Abstract. The aim of this work was to transfer genes responsible for resistance to cucumber downy mildew (Pseudoperonospora cubensis) from C. melo to C. sativus. The crossing barrier resulting from their different chromosome number may be overcome by somatic hybridization via protoplast fusion. A set of C. sativus cvs. Bílské nakladacky, Admira F1 and Pálava originated from the Czech Republic. The C. melo genotypes PI 124111, PI 124112, PI 200819, PI 234607, PI 321005, MR-1 and CGN 2365 were provided by Dr. M. Pitrat (Montfavet, France), Dr. M.P. Widrlechner (Ames, USA) and Mr. S. Zijlstra (Wageningen, The Netherlands). Hypocotyls, cotyledons and true leaves from 4-6 day old C. sativus and C. melo seedlings grown in sterile conditions were cut into small segments and placed into Erlenmeyer flasks on the solid initiation MS media with growth regulators (2,4D, NAA, BAP, kinetin) and after ca two weeks, the explants were transferred from initiation to multiplication MS media without regulators or added with NAA and BAP. Cell suspensions were initiated from selected friable calli. One-week old cell suspensions were filtered to remove large clumps of callus and then further cultured. The protoplast isolation was achieved using enzyme solutions. Protoplasts were isolated from embryogenic suspension culture and from hypocotyls of 7 days old seedling C. sativus cv. Bílské and from C. melo genotypes PI 124111 or PI 124112. Fusion of protoplasts with 21% polyethylene glycol in drops of culture medium was followed by washing in membrane stabilizing medium (0.4M mannitol with 100 mM CaCl2). After fusion, protoplasts were cultured: a) in liquid medium MS 2/2, b) in medium HS 2/2 solidified with 1.8% of agarose (Sea Plaque), c) as the discs of protoplasts embedded in agarose cultured in liquid MS 2/2 medium. Vigorously growing callus cultures and cell suspensions were produced from cotyledons and hypocotyls of C. sativus and C. melo on several combinations of initiative and multiplicative culture media. The calli derived from hypocotyls of C. sativus reached a larger size when grown in the presence of 2,4-D for 7 days. Calli from C. melo were more heterogeneous in colour and structure in comparison with C. sativus. Cotyledons of both species were shown to be more responsive to variation in culture media in comparison with hypocotyls. A combination of growth regulators such as 2,4-D and BAP or kinetin seems to be necessary for the formation and differentiation of calli from C. sativus and C. melo explants. Hypocotyl-derived calli and cell suspensions generally provided higher number of protoplasts which were isolated by treatment with nine enzymatic solutions. The maximal yield of protoplasts was obtained from the cell suspension culture of C. sativus cv. Bílské which was cultured in MS 2/2 medium with light, using the BC enzymatic solution (1.2% cellulase Onozuka R-10, 1.2% Macerozyme R-10, 0.3% Driselase, 3 mM MES, O.1M glycine, CPW salts, mannitol) from calli by using a KFK-I-CS enzymatic solution (2% cellulase P-25, 0.4% Macerozyme R-10, 2% pectinase, 0.9% CaCl2, mannitol). The optimal digestion time was 17 hours. Highest protoplast yields in C. melo were obtained from the cell suspension of genotype PI 124112 cultured in MS 2/2 medium in light and from calli of genotype PI 234607 by using the BC enzymatic solution. The optimal digestion time was 8 hours. Protoplast culture experiments were carried out with protoplasts of C. melo PI 124112. After 24 hours, 19.6% of protoplasts showed the regeneration of cell wall. Two days later, the formation of small cell clusters was evident. Heterologic fusion of protoplasts (C. sativus x C. melo) was achieved with 21% polyethylene glycol. In fusion products (C. sativus cv. Bílské x C. melo PI 124111 and/or PI 124112) cell wall regeneration, and sporadically first cell divisions, were observed. Formation of microcolonies was recognized rarely, regenerated plants were not obtained.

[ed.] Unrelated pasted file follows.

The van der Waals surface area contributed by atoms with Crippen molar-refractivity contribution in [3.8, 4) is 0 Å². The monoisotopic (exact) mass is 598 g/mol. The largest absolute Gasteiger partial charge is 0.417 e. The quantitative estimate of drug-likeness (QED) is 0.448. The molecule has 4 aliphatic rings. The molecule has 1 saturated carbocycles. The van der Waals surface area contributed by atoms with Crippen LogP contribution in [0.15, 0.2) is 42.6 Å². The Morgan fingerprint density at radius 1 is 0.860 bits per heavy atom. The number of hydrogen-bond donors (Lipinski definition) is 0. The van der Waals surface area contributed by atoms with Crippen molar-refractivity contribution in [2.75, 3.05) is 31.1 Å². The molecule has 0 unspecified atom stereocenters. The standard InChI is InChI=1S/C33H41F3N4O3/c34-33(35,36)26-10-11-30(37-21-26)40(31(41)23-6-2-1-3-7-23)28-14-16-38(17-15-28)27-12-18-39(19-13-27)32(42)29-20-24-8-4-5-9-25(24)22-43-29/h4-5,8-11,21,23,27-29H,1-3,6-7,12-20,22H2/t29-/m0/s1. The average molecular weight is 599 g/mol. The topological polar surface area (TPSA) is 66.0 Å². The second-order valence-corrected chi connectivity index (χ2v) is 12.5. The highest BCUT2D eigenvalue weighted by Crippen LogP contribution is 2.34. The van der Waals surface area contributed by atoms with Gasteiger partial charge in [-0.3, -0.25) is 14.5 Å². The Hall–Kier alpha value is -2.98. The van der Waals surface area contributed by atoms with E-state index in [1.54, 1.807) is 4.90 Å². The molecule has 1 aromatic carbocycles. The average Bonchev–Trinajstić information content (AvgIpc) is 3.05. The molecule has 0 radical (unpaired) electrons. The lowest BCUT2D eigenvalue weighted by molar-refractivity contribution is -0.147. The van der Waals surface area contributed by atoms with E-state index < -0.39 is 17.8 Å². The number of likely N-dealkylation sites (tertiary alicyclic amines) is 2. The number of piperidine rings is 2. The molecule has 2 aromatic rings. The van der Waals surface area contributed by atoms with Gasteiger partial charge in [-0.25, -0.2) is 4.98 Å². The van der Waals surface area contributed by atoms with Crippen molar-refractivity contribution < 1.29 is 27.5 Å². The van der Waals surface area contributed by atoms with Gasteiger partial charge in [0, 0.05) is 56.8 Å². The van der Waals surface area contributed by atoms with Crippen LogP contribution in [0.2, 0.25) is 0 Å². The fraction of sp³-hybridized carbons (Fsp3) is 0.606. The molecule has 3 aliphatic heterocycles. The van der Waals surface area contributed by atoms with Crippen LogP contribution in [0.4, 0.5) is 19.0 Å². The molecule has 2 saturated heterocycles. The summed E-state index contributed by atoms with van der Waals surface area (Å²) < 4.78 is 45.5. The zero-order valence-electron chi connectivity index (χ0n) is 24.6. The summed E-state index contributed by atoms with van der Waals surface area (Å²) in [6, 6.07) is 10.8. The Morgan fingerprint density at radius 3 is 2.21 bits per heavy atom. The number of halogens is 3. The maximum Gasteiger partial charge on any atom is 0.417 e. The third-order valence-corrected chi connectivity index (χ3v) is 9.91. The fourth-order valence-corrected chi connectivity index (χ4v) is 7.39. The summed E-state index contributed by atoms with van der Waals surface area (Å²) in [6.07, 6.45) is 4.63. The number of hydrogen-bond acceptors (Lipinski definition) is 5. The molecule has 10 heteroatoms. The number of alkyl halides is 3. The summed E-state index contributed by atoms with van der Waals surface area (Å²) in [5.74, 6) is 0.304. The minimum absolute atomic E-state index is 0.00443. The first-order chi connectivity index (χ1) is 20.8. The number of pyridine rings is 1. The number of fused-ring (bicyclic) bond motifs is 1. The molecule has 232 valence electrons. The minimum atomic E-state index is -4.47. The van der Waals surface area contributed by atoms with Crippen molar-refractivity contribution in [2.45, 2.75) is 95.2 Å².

Bacterial Infection-like Lesions on Parthenocarpic Cucumber Fruits During Ripening

Hódosy, A.S.

Vegetable Crops Research Institute, Kecskémet (Hungary)

Introduction. Pseudomonas syringae pv. lachrymans has been an important pathogen on field cucumbers under Hungary's climatic conditions. Its presence has especially importance on cucumber fields where seed production is going on because of the seed-borne nature of this pathogen. Those seed-stocks that are carrying one percentage of infected seeds are excluded from the market by Hungarian rules. This is the reason why Pseudomonas syringae pv. lachrymans is inspected so strictly on seed producer cucumber fields.

Materials and Methods. Between 1978-1980 a number of parthenocarpic cucumber hybrids (Colet, Marbel, Andrea, etc.), varieties and lines appeared on our fields and breeding plots. When we saw their fruits turning into ripening we were shocked seeing how strong the bacterial infestation has developed on them. The deceptive spots have been yellowish green or yellow, 3-8 mm in diameter with uncertain margin. Inside the spots the skin was hypertonically puffy, uneven, having an oily glitter. They were developing in a great number usually before the fruit skin changes its green color into whitish or pale-yellow corresponding to the ripening process.

In order to be sure of the infective agent we made isolations from the characterized spots using the standard methodology of this procedure (1).

Results. In the first year (1978) near a hundred isolations were made and examined. In the next two years further 80 and 50 isolations but none of them yielded the suspected pathogen P. syringae pv. lachrymans bacterium.

Studying the basical literature (2,3,4,5) we have not found reference to that kind of change of fruit skin in parthenocarpic cucumbers.

During the time has passed since the beginning of our study we ascertained that the described disorder of the ripening cucumber fruit skin is a characteristic feature of parthenocarpic cucumber lines and varieties everywhere and at any time in Hungary. In progenies of crosses made with parthenocarpic lines only the parthenocarpic entities are carrying the disorder. Summing up it can be stated that the described disorder is a plant- physiological feature (not infectious) and is inherited with the parthenocarpy in the cucumber. It is not easy but highly important to distinguish between symptoms of apparent similarity yet of different origin, when surveying seed production fields checking the presence of P. syringae pv. lachrymans.

Literature cited:

  1. Király, Z. (ed). 1974. Methods in plant pathology. Budapest Akadémiai K. p. 509
  2. Pike, L.M. and C.E. Peterson. 1969. Inheritance of parthenocarpy in cucumber (Cucumis sativus L.) Euphytica 18:101-105.
  3. Ponti, O.M.B. de. 1976. Breeding parthenocarpic pickling cucumbers (Cucumis sativus L.): Necessity, genetical possibilities, environmental influences and selection criteria. Euphytica 25:29-40.
  4. Robinson, R.W., H.M. Munger, T.W. Whitaker and G.W. Bohn. 1976. Genes of the Cucurbitaceae. HortScience 11:554-569.
  5. Rudich, J., L.R. Baker and H.M. Seli. 1977. Parthenocarpy in Cucumis sativus L. as affected by genetic parthenocarpy, thermophotoperiod, and femaleness. J. Amer. Soc. Hort. Sci. 102:225-228.

 

Home About Membership Reports Gene Lists Conferences Links Search NCSU
Department of Horticultural Science Box 7609North Carolina State UniversityRaleigh, NC 27695-7609919-515-5363
Page citation: Wehner, T.C., Cucurbit Genetics Cooperative;
Created by T.C. Wehner and T. Ng, 1 June 2005; design by C.T. Glenn;
send questions to T.C. Wehner; last revised on 30 August, 2005